History of the breed

While the Spanish Water Dog certainly hails from the Iberian coast in Spain, few can agree on how they got there.  Perhaps with the Moors as they came over from North Africa. Or maybe with Turkish traders—the breed used to be known by the nickname, “The Turkish Dog”. Either way, the Spanish Water Dog’s ancestry is believed to go back to ancient times. First bred to use their finely attuned senses to flush out game, retrieve prey and alert hunters to the presence of both, Spanish Water Dogs are still known today for their incredible sporting abilities and indefatigable natures. There is a theory that the Poodle figures into the genetic makeup of the Spanish Water Dog we know today, as well. That would certainly help explain the texture and look of the latter’s wavy coat traits.

It took breed devotees sniffing around southern Spain in 1975 for Spanish Water Dog specimens to start a breeding programme to boost the breed’s numbers. However, while their numbers are growing – who could resist their many wonderful qualities? – they are still quite a rare breed outside of their native land. To own one, expect to spend time on a waiting list.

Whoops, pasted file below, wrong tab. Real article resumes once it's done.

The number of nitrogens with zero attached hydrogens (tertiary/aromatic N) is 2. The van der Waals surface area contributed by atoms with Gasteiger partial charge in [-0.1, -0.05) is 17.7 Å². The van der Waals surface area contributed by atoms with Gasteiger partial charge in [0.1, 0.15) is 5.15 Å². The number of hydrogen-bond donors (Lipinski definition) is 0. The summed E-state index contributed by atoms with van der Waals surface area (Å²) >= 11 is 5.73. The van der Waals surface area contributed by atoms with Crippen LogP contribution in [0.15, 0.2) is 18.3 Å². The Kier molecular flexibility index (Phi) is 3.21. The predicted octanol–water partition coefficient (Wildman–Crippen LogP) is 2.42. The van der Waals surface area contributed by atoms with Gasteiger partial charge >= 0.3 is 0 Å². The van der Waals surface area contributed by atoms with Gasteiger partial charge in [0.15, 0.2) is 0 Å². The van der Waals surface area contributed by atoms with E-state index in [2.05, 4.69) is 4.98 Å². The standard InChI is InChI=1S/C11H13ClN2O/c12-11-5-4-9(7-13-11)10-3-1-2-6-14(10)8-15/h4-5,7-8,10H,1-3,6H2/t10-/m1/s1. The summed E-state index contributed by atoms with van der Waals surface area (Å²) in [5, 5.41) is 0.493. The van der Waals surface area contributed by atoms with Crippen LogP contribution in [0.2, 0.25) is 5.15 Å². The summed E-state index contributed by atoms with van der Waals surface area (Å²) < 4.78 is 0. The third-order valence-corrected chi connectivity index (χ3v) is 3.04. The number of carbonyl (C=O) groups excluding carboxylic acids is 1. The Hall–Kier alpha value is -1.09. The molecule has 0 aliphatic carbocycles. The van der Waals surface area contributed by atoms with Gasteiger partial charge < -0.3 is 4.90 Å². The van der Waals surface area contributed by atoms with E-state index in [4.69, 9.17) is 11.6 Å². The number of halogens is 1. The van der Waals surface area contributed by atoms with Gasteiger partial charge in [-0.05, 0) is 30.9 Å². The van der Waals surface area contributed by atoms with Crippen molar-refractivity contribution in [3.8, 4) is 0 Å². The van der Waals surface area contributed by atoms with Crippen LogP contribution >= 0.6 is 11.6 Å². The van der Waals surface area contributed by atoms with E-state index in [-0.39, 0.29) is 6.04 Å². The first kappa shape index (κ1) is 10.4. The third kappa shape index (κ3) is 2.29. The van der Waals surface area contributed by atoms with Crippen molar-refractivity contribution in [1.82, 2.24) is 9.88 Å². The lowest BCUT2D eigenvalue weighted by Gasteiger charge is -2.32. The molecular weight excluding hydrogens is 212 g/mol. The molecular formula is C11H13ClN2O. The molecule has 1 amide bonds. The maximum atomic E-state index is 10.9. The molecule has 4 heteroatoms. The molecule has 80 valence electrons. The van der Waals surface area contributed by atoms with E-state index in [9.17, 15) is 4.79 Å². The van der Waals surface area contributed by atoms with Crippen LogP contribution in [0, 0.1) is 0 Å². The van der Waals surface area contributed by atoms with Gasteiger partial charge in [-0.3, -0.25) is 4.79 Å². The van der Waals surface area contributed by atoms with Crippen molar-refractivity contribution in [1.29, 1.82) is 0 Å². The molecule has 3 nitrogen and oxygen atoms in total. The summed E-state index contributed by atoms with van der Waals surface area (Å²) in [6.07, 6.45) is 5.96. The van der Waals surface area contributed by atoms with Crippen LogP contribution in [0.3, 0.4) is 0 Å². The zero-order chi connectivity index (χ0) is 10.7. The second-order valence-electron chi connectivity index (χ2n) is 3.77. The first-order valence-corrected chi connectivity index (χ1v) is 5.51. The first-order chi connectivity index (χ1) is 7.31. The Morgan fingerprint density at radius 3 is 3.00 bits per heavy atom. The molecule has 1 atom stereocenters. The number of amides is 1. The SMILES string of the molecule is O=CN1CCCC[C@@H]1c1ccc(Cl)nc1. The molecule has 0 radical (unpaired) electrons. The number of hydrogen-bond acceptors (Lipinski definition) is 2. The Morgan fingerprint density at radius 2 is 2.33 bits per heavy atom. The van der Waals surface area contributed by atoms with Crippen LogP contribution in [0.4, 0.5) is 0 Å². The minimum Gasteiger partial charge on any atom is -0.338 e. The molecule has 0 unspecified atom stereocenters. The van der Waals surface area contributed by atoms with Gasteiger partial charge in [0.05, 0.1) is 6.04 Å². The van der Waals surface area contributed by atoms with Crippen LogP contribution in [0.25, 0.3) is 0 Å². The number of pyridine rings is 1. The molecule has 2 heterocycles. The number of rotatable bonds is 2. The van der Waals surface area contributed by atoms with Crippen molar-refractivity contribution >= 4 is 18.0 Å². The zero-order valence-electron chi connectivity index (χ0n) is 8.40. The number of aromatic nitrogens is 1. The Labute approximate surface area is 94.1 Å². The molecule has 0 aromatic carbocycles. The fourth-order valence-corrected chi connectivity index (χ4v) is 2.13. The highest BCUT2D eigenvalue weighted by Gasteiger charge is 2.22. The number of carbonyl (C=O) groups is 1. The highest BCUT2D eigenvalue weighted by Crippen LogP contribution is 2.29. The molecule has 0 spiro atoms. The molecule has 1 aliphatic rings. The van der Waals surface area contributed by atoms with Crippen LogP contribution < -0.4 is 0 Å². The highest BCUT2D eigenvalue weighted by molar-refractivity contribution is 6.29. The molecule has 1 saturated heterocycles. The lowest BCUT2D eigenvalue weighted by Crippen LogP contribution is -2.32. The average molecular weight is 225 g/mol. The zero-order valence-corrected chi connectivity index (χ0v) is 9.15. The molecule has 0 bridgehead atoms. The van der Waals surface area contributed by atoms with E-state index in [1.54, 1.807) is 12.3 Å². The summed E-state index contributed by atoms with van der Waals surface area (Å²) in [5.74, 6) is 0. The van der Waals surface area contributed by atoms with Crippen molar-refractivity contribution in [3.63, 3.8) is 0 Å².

Spanish Water Dog lying down looking at camera in black and white


From head to tail

Physical characteristics of Spanish Water Dogs

1. Coat

Distinctive curly coat worn in natural curls or rustic cords with tapered tips.

2. Face

Expressive eyes, brown shade in harmony with coat.

3. Body

Robust body is slightly longer than tall in profile.

4. Ears

Drooping, triangular ears at eye level with slightly rounded tips.

5. Tail

Tail in balance with rest of body, neither high nor low.

Side view close-up of Spanish Water Dog looking away


Things to look out for

From specific breed traits to a general health overview, here are some interesting facts about your Spanish Water Dog
Spanish Water Dog running across grass towards camera

Caring for your Spanish Water Dog

Grooming, training and exercise tips